Ahhh yes, but Tarzan was thought of as a savage to the European Imperialists. Isn’t that what the Tarzan books are all about imperialism–and more so, British imperialism? I think the real issue, at least with Tarzan, is culture.

  4. Paul Rossi
    Posted August 12, 2011 at 12:30 am | Permalink

    And also, no. We do not “carry all the hang ups and problems our ancestors did.” There is racism for sure, but not in your examples. The “ethnic” characters dying first in these movies does not hold a water–it’s a horrible argument. I mean, were these characters killed because they are ethnic. Does one white character say to another, “Boy, I’m glad our nemesis killed him. He was to [ethnic slur].” Because, I’ve watched older films with bigoted lines. I’m sure the evil elderly loved the those movies back in their day. But guess what, those movies don’t exist.

    So your argument is, “Well, Mr. Rossi, the racism is less blatant now than then.” Paw, I say. Give me any issue–any disturbing wrong that has ever come up in our world’s history–and then give me any film I don’t care if it is rated G. I don’t care if it’s Baby Einstein tapes. I will make a case that Baby Einstein, or random film x, invokes whatever disturbing issue (ethical infraction) you can give me. And if you don’t see it, I’ll say well it’s less blatant now than then.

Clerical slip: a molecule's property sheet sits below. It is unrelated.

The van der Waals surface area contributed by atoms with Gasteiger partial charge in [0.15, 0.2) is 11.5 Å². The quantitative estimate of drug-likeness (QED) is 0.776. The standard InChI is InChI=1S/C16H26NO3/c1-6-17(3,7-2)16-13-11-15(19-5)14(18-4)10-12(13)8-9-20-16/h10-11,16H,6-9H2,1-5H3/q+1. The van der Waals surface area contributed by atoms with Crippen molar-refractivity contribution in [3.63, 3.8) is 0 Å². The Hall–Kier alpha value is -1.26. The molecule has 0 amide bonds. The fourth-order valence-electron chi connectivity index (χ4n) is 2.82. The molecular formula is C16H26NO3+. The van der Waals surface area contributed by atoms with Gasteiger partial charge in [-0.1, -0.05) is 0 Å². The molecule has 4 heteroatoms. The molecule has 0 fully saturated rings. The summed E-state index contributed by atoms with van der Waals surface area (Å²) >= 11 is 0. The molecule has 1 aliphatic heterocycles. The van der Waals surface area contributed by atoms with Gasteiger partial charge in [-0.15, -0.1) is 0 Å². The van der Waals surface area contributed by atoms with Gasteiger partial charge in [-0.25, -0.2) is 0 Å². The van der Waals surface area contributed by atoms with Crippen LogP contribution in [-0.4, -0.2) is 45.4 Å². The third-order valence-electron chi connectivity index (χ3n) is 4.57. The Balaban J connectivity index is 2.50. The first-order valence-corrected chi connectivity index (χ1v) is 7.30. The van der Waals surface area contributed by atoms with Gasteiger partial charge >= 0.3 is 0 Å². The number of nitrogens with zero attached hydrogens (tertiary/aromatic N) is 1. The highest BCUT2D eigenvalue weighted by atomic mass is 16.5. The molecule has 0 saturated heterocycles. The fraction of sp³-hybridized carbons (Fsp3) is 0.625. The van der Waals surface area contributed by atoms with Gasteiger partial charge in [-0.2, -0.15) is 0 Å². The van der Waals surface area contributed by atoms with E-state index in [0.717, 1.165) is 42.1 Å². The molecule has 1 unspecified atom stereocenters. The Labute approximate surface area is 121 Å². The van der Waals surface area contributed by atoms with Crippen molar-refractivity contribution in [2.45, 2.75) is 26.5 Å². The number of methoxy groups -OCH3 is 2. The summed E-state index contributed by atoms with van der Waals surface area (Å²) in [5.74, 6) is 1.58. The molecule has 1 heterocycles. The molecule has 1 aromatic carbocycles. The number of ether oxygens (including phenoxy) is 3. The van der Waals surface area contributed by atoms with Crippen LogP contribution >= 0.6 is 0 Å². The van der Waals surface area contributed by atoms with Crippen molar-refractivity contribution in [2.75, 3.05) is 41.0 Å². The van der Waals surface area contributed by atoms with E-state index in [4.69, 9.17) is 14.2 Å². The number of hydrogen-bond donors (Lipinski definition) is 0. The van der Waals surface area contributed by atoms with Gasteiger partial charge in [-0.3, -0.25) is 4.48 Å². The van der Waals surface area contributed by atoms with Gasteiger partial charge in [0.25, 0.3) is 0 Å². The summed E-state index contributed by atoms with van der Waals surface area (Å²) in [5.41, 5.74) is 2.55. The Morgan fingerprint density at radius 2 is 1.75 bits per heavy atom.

The truth is there is more fiction in our heads than reality. You want to make the assumption of intent–as if you could read minds or the subconscious psyche–but it’s fiction. White people create white characters because they are fantasies of white people. That’s All! That’s it! Robbin Harris concocted Bebe Kids. John Hughs concocted Sixteen Candles. There is no racism in these concoctions only fantasies.

  5. midas68
    Posted August 12, 2011 at 4:25 am | Permalink

    Yes Lee your right and I’m sure everyone knows its only a very very small part of a large picture.(with a whole lot of ugly in it)

    But there are many ways to look at it and still be truthful, If I was Rich(we whites have it easy like that) I could give you say 50 million bucks to make a movie. But with so much riding on it, you might say Screw the KumbaYa, Im going with the most popular white actors i can find so the Money will Flow. Why, because people look at the things they are doing as individual of the big picture and therefore lacking in context.